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A day after it was reported that Republican lawmakers in West Virginia and Maryland met about incorporating some Maryland counties into the Mountain State, Gov. Jim Justice hosted a broadcast he said was in response to national and other media “calling like crazy” about the issue.

Only two hours later, Maryland Gov. Larry Hogan called the letters asking for the counties to become part of West Virginia “a game for attention,” saying secession is not really going to happen.

On Thursday, The Baltimore Sun reported that four Maryland state lawmakers sent letters to West Virginia Senate President Craig Blair, R-Berkeley, and House of Delegates Speaker Roger Hansahw, R-Clay, asking them to consider making Allegany, Garrett and Washington counties in Maryland, all of which border the Eastern Panhandle, part of West Virginia.

Del. Gary Howell, R-Mineral, said he met with Maryland Sen. George Edwards and Delegate Mike McKay in McCoole, Maryland, about three months ago. Edwards, McKay and other Maryland lawmakers traveled to Charleston about a month ago for a four-hour meeting with Howell, Hanshaw and Blair.

Justice organized the Friday morning broadcast specifically to address the request from the four Maryland lawmakers. The event was broadcast on the governor’s YouTube channel and social media. The news conference was not open to members of the media.

“When the national news starts calling like crazy and when all kinds of different news outlets are calling you to say, ‘We’re looking to you to comment,’ then we’ve got to step up to comment,” Justice said. “For those folks in those counties, a total population of 251,617 people, absolutely we would stand here with open arms and welcome each and every one of them.”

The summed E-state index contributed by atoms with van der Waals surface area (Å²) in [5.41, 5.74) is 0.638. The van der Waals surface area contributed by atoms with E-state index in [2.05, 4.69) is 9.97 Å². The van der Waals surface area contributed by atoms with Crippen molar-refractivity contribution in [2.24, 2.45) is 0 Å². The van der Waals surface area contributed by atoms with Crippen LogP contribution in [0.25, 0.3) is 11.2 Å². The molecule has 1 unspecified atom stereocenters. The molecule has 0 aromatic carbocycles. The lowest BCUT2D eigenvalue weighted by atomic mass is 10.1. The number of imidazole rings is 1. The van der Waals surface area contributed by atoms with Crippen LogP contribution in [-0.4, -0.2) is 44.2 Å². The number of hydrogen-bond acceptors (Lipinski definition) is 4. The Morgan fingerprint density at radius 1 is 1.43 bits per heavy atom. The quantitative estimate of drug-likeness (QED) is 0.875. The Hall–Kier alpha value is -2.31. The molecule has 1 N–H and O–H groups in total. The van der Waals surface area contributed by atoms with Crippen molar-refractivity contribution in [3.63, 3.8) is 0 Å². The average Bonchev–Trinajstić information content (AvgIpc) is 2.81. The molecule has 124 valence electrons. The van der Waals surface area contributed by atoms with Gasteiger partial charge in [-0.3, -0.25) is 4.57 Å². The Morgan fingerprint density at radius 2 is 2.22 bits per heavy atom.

Justice and Blair noted West Virginia’s conservative values, making special note of the state’s energy production and their support of gun rights and opposition to abortions.

Hanshaw called the Marylanders’ request “flattering,” saying West Virginians “certainly would be more than accommodating and happy to open our borders and open our arms and our state to our friends elsewhere ... who may wish to see themselves aligned with West Virginia, instead of where they find themselves today.”

During a groundbreaking ceremony for a $150 million remodel of Penn Station, in Baltimore, part of the MARC train system that also serves Martinsburg, West Virginia, Hogan said the attempt to remove the counties from Maryland was a mistake, according to tweets from The Baltimore Sun reporter Hallie Miller, who covered the event.

“I think it’s really just a game for attention,” Hogan said. “I think it was a publicity stunt that worked well, because you guys are going to ask about it. But it’s not really going to happen.”

From a political standpoint, Maryland and West Virginia are opposites, with West Virginia’s executive and legislative branches having Republican supermajorities and Maryland’s government having Democrat supermajorities.

“I understand the frustration being in Western Maryland, sometimes feeling out of step, neglected or forgotten by an increasingly progressive Legislature that doesn’t seem related to some of the folks out in rural areas,” Hogan said. “But I don’t think [leaving Maryland is] the way to go to about it.”

Lacie Pierson covers politics. She can be reached at 304-348-1723 or lacie

.pierson@hdmediallc.com. Follow @laciepierson on Twitter.

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